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We caught up with Victoria Norman, CEO & Founder at Signum Health, who provide Virtual health care services, powered by their own digital interface.
The purpose of article series ‘Product | People | Potential’ is to feature and showcase the very best UK start-ups with great potential, truly inspiring businesses that are shaking up their sector. We capture and share the stories behind the name. We collate authentic peer to peer real-talk, while celebrating the growth and success thus far and gather a glimpse of what’s ahead.
Victoria Norman: I’m Victoria Norman, the Founder and CEO of Signum Health. We are a digital health tech company that designs, develops and deploys digital tools for the healthcare market. We use innovative technology to build applications that enable, modernise and make efficient existing workflows that historically would not be able to scale or change within our healthcare setting. Our digital applications provide care organisations with their own building blocks to be able to implement a virtual health care service.
Our portfolio of tools includes the more clinical aspects of health, such as remote diagnosis, telemedicine and at-home monitoring. But then we have the other aspects of digital health, where we look at the emotional aspects of wellbeing and mental health, which is very apt at the moment during Covid. We are right at the heart of this pandemic, helping organisations to get people off waiting lists, triaging quickly, and providing people in the community with support around their isolation and mental health.
Victoria Norman: I am a single founder, which has been quite lonely, but I can now refer to ‘we’, as I have a team that is as passionate about the company’s mission as I am. I worked in the NHS for over 18 years, focusing more on the preventative side of things, so downstream healthcare, implementing health promotion programmes to change our lifestyle behaviours such as diet and exercise which impact on chronic conditions, like diabetes. I found that there was such a disconnect between Primary Care (GP’s and Nurses) and the community and what services the community could offer. Once you map community provision, around your GP practice, you could in some areas have over 2000 services that would support an individual – the key part for me was about integration. I am not a developer, I don’t code, but I know what technology can do, so I started working with a range of universities and providers to map out how that system would work so that a GP could, directly from a patient record, easily find an appropriate service for that patient, refer them, engage the service rather than leaving it down to the person to make contact, and then track the outcome of the intervention.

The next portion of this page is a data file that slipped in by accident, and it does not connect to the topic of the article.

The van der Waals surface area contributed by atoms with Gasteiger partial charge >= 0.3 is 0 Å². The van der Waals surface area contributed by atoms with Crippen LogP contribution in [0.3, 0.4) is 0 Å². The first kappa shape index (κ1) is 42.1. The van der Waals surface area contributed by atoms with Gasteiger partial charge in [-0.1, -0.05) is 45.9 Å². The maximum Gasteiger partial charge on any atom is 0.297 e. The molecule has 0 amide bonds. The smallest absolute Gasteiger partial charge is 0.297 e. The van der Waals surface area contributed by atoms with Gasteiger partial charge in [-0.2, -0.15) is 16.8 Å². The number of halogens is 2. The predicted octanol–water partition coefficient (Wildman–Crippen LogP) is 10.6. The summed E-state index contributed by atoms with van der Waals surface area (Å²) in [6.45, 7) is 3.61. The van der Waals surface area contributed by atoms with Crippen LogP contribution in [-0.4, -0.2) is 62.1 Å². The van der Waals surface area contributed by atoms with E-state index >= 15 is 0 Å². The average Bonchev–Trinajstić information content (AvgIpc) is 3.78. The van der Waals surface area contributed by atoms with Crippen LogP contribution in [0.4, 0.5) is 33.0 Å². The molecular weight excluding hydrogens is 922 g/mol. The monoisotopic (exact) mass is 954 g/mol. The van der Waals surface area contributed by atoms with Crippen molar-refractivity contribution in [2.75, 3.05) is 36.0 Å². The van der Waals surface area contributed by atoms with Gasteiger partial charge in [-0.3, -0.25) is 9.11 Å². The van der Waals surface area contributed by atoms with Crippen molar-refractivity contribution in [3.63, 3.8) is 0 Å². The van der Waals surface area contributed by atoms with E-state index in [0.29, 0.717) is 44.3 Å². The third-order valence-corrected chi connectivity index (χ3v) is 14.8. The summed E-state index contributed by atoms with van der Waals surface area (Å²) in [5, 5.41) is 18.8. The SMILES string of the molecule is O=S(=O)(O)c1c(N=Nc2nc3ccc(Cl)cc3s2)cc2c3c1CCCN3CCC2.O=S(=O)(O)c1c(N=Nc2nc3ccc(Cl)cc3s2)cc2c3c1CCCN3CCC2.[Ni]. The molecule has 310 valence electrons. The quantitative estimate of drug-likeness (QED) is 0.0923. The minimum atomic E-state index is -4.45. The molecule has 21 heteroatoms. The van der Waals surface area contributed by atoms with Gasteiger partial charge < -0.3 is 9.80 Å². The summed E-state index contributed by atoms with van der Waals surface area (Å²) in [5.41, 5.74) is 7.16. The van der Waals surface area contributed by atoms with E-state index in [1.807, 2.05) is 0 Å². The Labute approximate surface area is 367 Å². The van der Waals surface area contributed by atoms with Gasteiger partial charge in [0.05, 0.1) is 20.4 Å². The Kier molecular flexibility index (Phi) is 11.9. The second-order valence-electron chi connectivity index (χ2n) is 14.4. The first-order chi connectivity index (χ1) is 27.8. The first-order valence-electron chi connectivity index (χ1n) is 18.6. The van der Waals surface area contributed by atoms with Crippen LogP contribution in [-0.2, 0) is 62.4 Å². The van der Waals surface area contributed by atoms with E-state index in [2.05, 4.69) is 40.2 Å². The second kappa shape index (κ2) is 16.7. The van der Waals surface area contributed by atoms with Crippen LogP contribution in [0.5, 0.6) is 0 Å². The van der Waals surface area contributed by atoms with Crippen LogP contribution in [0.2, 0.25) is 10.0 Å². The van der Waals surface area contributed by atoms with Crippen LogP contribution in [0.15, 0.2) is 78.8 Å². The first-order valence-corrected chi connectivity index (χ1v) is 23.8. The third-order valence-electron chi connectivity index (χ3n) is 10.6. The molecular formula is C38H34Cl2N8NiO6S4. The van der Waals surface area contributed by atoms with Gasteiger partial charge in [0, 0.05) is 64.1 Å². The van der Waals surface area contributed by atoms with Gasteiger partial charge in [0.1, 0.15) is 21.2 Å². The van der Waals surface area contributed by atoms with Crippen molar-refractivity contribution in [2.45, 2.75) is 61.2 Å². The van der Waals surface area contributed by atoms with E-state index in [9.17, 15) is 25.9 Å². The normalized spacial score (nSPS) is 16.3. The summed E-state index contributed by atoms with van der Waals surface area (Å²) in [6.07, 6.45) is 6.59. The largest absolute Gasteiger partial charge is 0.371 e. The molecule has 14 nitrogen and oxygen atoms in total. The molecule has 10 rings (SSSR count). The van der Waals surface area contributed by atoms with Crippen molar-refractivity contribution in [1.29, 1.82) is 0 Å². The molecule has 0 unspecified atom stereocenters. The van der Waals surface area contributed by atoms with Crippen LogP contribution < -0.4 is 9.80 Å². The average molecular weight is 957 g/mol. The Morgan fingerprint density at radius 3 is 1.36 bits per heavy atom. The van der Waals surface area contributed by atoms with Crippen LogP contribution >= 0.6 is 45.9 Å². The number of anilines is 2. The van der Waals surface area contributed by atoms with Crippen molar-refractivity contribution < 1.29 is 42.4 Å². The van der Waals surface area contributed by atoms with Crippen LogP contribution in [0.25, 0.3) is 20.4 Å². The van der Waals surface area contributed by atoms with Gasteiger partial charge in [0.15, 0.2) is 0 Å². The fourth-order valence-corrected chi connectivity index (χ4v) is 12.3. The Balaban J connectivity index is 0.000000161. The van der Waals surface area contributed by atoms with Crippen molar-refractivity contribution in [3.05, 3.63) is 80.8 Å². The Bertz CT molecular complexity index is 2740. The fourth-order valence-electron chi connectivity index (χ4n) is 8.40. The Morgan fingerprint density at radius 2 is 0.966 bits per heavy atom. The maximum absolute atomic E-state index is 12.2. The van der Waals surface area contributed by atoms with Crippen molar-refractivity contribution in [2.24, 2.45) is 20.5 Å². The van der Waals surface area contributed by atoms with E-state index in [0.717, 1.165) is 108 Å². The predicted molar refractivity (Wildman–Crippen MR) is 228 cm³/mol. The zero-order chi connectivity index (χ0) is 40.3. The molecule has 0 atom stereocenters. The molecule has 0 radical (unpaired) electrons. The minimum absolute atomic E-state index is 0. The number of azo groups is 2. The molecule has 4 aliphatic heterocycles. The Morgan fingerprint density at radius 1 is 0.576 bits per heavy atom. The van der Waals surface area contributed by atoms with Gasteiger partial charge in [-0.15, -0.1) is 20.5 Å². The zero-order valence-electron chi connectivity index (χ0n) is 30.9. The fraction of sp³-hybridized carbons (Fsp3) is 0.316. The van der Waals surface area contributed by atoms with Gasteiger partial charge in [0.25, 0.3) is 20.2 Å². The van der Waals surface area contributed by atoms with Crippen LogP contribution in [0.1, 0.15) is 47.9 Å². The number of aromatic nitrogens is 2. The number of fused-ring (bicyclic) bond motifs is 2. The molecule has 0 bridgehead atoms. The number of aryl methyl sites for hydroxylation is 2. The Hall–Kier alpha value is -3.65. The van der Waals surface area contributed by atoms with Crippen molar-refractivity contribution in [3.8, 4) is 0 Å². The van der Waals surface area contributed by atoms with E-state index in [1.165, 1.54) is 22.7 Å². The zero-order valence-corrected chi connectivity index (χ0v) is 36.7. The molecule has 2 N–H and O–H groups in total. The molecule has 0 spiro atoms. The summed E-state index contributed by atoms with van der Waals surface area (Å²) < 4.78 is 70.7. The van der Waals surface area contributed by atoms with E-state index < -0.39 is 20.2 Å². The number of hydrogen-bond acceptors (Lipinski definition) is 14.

We formerly incorporated the company in May 2016, although I had probably been working for 10 years before that on this idea. Since 2016, we have completed 4 rounds of investment, Development Bank of Wales being one of our lead investors. We are excited to be moving to a subscription model – which is relatively new in health care, but it is now a primed market.
Victoria Norman: We are still a small team, but we are now in the growth stage. My biggest advice in terms of building a team is that when I interviewed and recruited, I based it on experience and years of experience they could bring to the table. However, as a young company, the person must “fit” – which is the biggest thing; this in my view surpasses experience, or skills and ability. As a founder, you want someone to come on a journey with you, so they must have the passion and belief in the product. We are now focusing on building a team with a mix of individuals, that bring a mix of skills, a mix of passion and a mix of experience.
Victoria Norman: I am lucky that I came from the sector where our products are being delivered, so I have a good understanding, but it is literally about building from the ground up, developing your networks, reading and really keeping yourself informed – particularly in the NHS, where there are lots of policy changes. Understand your “customer” from a “buyers” point of view right down to the individual user. Analyse the “hooks” and work out where your products fit. Put your customer right at the heart of any decisions. We were able to implement our product in one health board in Wales, then within 8 months we had rolled it out across the whole of Wales, it was a really quick turn around because we listened to what they needed and were able to react quickly.
Victoria Norman: For us, the challenge is cash flow, you have to have enough capital at the beginning to be able to build, develop and deliver. Investors need to know that it could be a long development journey, small investment rounds really do stunt growth and slow the route to market. Additionally, a barrier is that contract negotiations in healthcare take time, contracts can take 12-18 months, and tender processes are not regular (2-3 years cycles). Hence we looked at the private market, as an alternate revenue stream, which tends to be quite fast in adopting new ideas and new technology.
Victoria Norman: I would say be confident in what you are offering and Go Big! We have had smaller “drip fed” funding rounds, which slowed us down. So really plan the “costs” out, plan what you will need to invest in not just now but in the future, from development right through to marketing, don’t underestimate, and break it down so the investors know what they are investing in and at what phase.